The casual characterization of human beings as something like modular computer components, complete with their “spare cycles,” was a revealing tic, one that has gone on to mark much of the subsequent popular literature on crowdsourcing. In this field, humans are required only so long as they complete the minimum amount of work that cannot be done by software. Even if they are replacing highly paid and skilled human beings, they are still treated like vestigial parts of a machine. As a driver for UberX—a vast, imperious experiment in crowdsourcing amateur drivers to replace cabbies, with their thorny regulations and job security—told Re/code as part of a complaint about Uber’s company policies, “We have become the functional end of the app.”
And that’s the ugly, dystopian truth at the heart of the networked digital economy: crowdsourced workers are expected to work seamlessly with software, following its commands. Software has replaced corporate bureaucracy as the inscrutable taskmaster. It’s become practically a legal entity unto itself. Millions of dollars in potential tort awards now depend on if and how Uber drivers are interacting with the app when they get into traffic accidents, run over pedestrians, or assault passengers. In March Uber announced new limited insurance coverage for UberX drivers, but the company continues to downplay its liabilities. After all, it’s not even a transportation or taxi firm but a “transportation network company” or, as it’s also been referred to, a “peer-to-peer ride-sharing service.” Uber engineers just make the app; what happens to people using it is of little concern to them.
This combination of treating humans like machines and recasting work as something different—something casual, informal, and frivolously fun—is a perennial selling point for the digital world’s army of crowdsourcing consultants. At the same time, it’s an all-too-obvious horror show for anyone still clinging to any critical detachment from the booster-mad tech scene. “Distributed labor networks are using the Internet to exploit the spare processing power of millions of human brains,” Howe explained, as if people are just waiting for corporations to call up and ask if they have any extra neurons available. The corollary is that people shouldn’t expect much for donating these spare cycles, but corporations can profit tremendously.
What emerges from Howe’s article—which, perhaps inevitably, resulted in a book-length treatment, Crowdsourcing: Why the Power of the Crowd Is Driving the Future of Business—is the sense that crowdsourcing is indeed a good way to extract labor from masses of people at very low cost. Whether that labor will be done ethically or produce good work are other matters. “Crowdsourcing sites are not communities from which good ideas and products spring,” scholar Daren C. Brabham wrote in a study of iStockphoto, the micropayment platform that decimated the market for many professional photographers by offering up user-submitted stock photography at bottom-of-the-barrel rates. This is likely true, but companies that turn to crowdsourcing benefit from high margins—TV shows that make use of clips submitted by viewers, from America’s Funniest Home Videos to more recent programs on VH1 and Comedy Central, are incredibly cheap to produce—and highly advantageous economies of scale. If thousands of people are submitting ideas to you for free, some of them are bound to be good, or at the very least useful. And it’s much cheaper to have a couple of interns sorting through submissions for T-shirt ideas than it is to pay professional artists to do the design.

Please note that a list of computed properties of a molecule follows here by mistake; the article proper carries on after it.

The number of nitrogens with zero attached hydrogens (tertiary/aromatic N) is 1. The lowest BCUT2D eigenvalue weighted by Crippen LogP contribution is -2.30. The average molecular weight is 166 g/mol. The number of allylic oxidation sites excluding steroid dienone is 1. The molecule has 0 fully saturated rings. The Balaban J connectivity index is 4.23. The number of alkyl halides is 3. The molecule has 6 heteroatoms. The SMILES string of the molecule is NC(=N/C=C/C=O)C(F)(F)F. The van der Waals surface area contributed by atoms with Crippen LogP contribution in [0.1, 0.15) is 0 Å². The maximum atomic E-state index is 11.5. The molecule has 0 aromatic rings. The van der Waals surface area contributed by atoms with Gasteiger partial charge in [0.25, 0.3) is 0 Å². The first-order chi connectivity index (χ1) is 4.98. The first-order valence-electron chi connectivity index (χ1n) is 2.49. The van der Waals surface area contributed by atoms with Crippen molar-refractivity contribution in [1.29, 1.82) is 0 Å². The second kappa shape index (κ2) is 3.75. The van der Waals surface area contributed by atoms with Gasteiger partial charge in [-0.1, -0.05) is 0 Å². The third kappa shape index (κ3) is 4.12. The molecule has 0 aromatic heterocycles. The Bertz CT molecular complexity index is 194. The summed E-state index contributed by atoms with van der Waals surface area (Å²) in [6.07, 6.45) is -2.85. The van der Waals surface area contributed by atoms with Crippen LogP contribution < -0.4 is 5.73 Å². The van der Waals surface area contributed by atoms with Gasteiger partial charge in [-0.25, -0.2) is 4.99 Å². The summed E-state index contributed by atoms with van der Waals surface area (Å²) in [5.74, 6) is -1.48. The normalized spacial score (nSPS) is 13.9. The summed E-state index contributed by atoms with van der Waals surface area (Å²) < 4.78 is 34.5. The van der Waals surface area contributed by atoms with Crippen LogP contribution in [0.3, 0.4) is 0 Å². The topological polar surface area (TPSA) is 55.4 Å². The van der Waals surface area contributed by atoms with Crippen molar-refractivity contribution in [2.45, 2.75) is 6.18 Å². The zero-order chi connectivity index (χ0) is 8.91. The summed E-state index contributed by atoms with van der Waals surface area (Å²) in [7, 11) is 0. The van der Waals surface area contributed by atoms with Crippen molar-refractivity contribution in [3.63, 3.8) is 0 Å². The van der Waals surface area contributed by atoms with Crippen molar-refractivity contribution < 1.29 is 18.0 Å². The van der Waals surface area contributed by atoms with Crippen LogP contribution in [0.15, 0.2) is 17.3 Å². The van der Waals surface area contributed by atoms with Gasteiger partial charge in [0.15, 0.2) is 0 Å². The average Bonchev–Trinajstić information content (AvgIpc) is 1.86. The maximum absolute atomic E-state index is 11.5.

That’s why corporate America has also used crowdsourcing for more rarified work. Take InnoCentive, a platform on which companies like Eli Lilly and DuPont post complex problems for the public to solve—how to improve art restoration, say, or to inject fluoride into toothpaste tubes. Winning solutions may earn tens of thousands of dollars in rewards—a hefty amount, sure, but pennies compared to what these companies usually spend on research and development. In the process, a few garage tinkerers might make off pretty well, while Boeing or Procter & Gamble can slash its R&D department and harvest ideas from people who will never be in a position to sue them for infringement of intellectual property rights or to go work for a competitor.
These benefits haven’t been lost on the Fortune 500, which has taken to crowdsourcing and similar efforts in the same way it has to social media. Both technological platforms allow companies to interact directly with customers and to offer the impression that they are something other than impersonal, profit-driven monoliths beholden only to their shareholders. By running contests soliciting ads for major media events, brands like Doritos and Dove can save on their advertising budgets while also earning good press for appearing to be open to contributions from the public. The winning entries then are cast as meritocratic victories of amateur creativity rather than low-cost replacements for the professional ad campaigns for which agencies (their questionable taste aside) charge millions.